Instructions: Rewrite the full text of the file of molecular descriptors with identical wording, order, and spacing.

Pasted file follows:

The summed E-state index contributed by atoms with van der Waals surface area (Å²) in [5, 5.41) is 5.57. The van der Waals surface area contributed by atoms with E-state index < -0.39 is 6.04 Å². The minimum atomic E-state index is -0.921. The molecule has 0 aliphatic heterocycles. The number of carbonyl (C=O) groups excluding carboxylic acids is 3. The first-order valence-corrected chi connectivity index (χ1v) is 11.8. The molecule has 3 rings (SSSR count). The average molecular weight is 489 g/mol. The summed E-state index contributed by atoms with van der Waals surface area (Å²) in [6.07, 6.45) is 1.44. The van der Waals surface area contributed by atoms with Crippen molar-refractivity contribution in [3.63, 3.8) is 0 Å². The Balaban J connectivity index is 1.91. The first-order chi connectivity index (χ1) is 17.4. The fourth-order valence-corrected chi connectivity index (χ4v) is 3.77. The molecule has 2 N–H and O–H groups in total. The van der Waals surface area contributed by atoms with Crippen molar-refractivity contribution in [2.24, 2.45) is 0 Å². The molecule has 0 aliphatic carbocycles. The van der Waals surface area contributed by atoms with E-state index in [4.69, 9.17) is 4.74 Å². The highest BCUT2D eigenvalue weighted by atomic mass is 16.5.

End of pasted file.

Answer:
The summed E-state index contributed by atoms with van der Waals surface area (Å²) in [5, 5.41) is 5.57. The van der Waals surface area contributed by atoms with E-state index < -0.39 is 6.04 Å². The minimum atomic E-state index is -0.921. The molecule has 0 aliphatic heterocycles. The number of carbonyl (C=O) groups excluding carboxylic acids is 3. The first-order valence-corrected chi connectivity index (χ1v) is 11.8. The molecule has 3 rings (SSSR count). The average molecular weight is 489 g/mol. The summed E-state index contributed by atoms with van der Waals surface area (Å²) in [6.07, 6.45) is 1.44. The van der Waals surface area contributed by atoms with Crippen molar-refractivity contribution in [3.63, 3.8) is 0 Å². The Balaban J connectivity index is 1.91. The first-order chi connectivity index (χ1) is 17.4. The fourth-order valence-corrected chi connectivity index (χ4v) is 3.77. The molecule has 2 N–H and O–H groups in total. The van der Waals surface area contributed by atoms with Crippen molar-refractivity contribution in [2.24, 2.45) is 0 Å². The molecule has 0 aliphatic carbocycles. The van der Waals surface area contributed by atoms with E-state index in [4.69, 9.17) is 4.74 Å². The highest BCUT2D eigenvalue weighted by atomic mass is 16.5.